Did the BP oil spill curb your petroleum habit?
A man pumps gas into his car at the Gas & Shop gas station in San Francisco, Calif.
TEXT OF INTERVIEW
Tess Vigeland: The BP oil well in the Gulf of Mexico is finally capped. But it will be years before anyone knows exactly how widespread the effects are on the area's economy and environment. What might be easier to judge is its effect on our habits. It takes less than a day for this country to go through the 205 million gallons of oil that poured into the Gulf over three months. So did all those videos of oil-slicked animals and beaches and horror stories from Gulf residents prompt us all to action?
Here with some answers from our Sustainability Desk is Krissy Clark. Welcome Krissy.
Krissy Clark: Thanks Tess.
Vigeland: So a spill of this magnitude surely must have affected our oil consumption?
Clark: Unfortunately, it doesn't look like many people have changed their habits in any way when it comes to this stuff. Consider this MSNBC poll that came out recently: 65 percent of the people asked if they had changed their habits due to the oil spill said no.
Vigeland: Well, of course, we did not become oil addicts over night, right? And I remember even a couple of years ago when gas prices hit almost $4 a gallon and everybody said, "Oh, this is when we'll get off oil." Eh. Uh uh.
Clark: Right. And that actually even changed our habits more than this oil spill did.
Clark: But here's a brief history, just to sort of put this in perspective. What you might call the "petrochemical age," when petroleum products really became the material and energy basis for our lives, that didn't kick into gear until World War II, when it was a matter of national security. We had this urgent need for raw materials, and so government worked with private industry to come up with alternatives, and they turned to oil and the hydro-carbon molecule, which was very flexible. And then of course, once the war was over, there was a huge expansion of the interstate highway system in the 1950s and that dramatically changed the way our cities and towns were laid out. So all of this created a world where we used oil in lots of different ways and we used a lot of it.
Vigeland: And we still do. I mean we have cars, we have airplanes, power plants, we use oil to heat our homes, even run our air conditioners. This is a lot of very hard stuff to give up.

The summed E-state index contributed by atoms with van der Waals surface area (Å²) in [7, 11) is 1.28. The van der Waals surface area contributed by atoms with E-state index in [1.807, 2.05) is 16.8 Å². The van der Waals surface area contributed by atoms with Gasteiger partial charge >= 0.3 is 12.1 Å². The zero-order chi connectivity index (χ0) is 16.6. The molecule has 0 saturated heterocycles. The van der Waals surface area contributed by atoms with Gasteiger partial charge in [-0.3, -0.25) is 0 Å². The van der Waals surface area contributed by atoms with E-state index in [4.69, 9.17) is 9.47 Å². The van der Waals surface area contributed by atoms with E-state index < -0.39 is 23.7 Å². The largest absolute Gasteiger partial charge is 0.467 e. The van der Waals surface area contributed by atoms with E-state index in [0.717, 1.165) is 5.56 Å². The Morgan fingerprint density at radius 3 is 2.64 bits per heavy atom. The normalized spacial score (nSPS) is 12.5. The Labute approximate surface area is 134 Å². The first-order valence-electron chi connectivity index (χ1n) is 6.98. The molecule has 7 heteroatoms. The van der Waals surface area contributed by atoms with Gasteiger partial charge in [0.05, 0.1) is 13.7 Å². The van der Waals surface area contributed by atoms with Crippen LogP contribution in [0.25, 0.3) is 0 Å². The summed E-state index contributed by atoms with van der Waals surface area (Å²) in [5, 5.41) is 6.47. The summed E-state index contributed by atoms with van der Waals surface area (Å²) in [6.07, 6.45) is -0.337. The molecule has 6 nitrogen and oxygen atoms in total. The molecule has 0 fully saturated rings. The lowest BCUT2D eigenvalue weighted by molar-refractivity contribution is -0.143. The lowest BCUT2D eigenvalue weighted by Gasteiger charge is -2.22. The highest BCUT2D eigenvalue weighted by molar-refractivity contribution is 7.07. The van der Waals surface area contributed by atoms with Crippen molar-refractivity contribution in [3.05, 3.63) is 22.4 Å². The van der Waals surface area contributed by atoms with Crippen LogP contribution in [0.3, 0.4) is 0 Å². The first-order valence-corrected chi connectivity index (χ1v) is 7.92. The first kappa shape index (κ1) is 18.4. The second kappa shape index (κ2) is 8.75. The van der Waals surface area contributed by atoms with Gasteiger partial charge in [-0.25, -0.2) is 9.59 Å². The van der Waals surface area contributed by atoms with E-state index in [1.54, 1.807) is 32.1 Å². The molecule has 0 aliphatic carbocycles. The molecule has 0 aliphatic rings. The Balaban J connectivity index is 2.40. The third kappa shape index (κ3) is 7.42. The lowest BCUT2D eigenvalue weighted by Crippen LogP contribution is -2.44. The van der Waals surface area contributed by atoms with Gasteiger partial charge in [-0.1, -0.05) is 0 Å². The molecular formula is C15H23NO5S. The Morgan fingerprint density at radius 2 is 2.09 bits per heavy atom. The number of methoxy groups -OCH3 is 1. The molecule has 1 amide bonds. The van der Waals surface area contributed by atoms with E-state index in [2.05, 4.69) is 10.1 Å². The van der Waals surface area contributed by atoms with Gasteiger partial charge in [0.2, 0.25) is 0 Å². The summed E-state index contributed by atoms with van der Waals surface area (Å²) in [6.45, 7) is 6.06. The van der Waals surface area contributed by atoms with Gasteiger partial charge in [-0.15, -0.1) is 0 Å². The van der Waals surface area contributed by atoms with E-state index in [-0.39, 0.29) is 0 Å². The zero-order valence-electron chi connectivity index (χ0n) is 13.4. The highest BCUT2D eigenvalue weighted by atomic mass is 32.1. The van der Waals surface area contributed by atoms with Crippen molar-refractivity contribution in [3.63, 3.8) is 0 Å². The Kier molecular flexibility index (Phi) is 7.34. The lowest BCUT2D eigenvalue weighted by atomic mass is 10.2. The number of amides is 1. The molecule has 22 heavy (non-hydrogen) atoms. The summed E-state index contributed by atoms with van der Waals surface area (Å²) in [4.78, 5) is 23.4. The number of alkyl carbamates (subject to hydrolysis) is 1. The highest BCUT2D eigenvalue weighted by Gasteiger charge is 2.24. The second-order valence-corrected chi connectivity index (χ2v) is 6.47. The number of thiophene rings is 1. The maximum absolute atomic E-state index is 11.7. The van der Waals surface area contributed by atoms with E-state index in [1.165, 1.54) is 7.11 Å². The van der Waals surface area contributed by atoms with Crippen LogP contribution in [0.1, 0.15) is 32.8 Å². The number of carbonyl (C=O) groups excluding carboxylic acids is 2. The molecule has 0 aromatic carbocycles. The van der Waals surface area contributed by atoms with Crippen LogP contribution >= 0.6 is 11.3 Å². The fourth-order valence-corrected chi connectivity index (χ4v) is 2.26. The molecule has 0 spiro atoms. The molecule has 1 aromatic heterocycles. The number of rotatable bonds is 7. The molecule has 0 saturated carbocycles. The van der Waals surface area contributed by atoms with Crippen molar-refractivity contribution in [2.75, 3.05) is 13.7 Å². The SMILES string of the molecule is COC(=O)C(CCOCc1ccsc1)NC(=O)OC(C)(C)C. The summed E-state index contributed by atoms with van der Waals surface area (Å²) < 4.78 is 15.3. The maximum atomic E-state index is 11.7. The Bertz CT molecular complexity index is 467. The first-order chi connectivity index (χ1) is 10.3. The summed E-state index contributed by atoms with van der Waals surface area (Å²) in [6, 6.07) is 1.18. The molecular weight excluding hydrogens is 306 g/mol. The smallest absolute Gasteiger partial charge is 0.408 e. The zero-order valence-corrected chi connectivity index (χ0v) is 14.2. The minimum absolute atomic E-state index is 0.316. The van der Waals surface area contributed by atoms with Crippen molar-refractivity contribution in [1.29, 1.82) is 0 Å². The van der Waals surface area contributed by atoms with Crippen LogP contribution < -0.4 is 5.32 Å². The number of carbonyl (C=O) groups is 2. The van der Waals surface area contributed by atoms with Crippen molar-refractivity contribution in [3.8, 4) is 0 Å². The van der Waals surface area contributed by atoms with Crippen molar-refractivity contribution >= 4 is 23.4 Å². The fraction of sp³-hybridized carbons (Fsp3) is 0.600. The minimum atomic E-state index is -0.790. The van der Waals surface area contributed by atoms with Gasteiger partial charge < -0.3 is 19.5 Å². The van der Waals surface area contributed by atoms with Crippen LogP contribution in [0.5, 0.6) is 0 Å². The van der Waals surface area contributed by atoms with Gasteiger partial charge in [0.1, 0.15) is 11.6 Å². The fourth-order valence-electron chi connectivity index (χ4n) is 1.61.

Clark: Yeah, and in fact, about 85 percent of the oil Americans use is all for all of that stuff that you just mentioned. The other 15 percent goes into the chemical industry to make industrial products and more than 6,000 consumer products that we use.
Vigeland: Ah yes, I hear a quote coming to mind, "One word for you: Plastics."
Clark: But it's not actually just the obvious things like plastic bags and bottled water. I started to do a thought experiment as I was doing research for all of this. And I thought, "OK, what's the first petroleum product I encounter when I wake up in the morning?" And you actually don't even have to wake up, you're lying on it, because the mattress is full of stuffing that has various synthetic materials. Then you have the alarm clock, of course, that's probably plastic. Then there's some finish on the wood of your bed, most likely, that is made from a petroleum product. When you get into the bathroom, your medicine cabinet is full of cosmetics and medicines, which are all based on oil. So it's everywhere.
Vigeland: OK. I give up then. I mean, what am I supposed to do?
Clark: And that's the thing. I know this is really annoying to say, but on an individual level, there really is not a lot that you can do.
Vigeland: Wow. What happened to sustainability?
Clark: I know, and it's hard because I know that, on the one hand, there are a lot of individuals out there who are well-intentioned and who are trying to do their part, but I spoke with a guy named Harvey Molotch, who's an environmental sociologist at New York University. And he said as many well-intentioned people as there are out in the world who might want to cut back on their oil consumption, mass behavioral change is a very hard thing to do. And he actually found hope in cigarettes.
Clark: The idea is that like oil, smoking is something that is very hard to quit on your own. But in the last several years, smokers have actually started voting for smoking bans and cigarette taxes, in the hopes that since they can't quit by themselves, maybe they can at least make it harder for themselves to smoke. So this environmental sociologist, Harvey Molotch, says that we should take a similar approach to oil. If people want to be less dependent on oil, they need to vote for policies that make using oil harder and not using oil easier. Things like taxes that will discourage people over time from using cars or encourage people to make life decisions about where they live or things that on a higher government scale are changing national policies, like the way we design highways or plan cities.
Vigeland: Has he gotten himself off oil?
Clark: I asked him that and here's what he said.
Harvey Molotch: No. I have not done a thing. I do the right thing only 'cause it's easy and I think that's the solution is to make it much easier for people to do the right thing.
Vigeland: There you have it. Thanks so much Krissy.
Clark: You're welcome.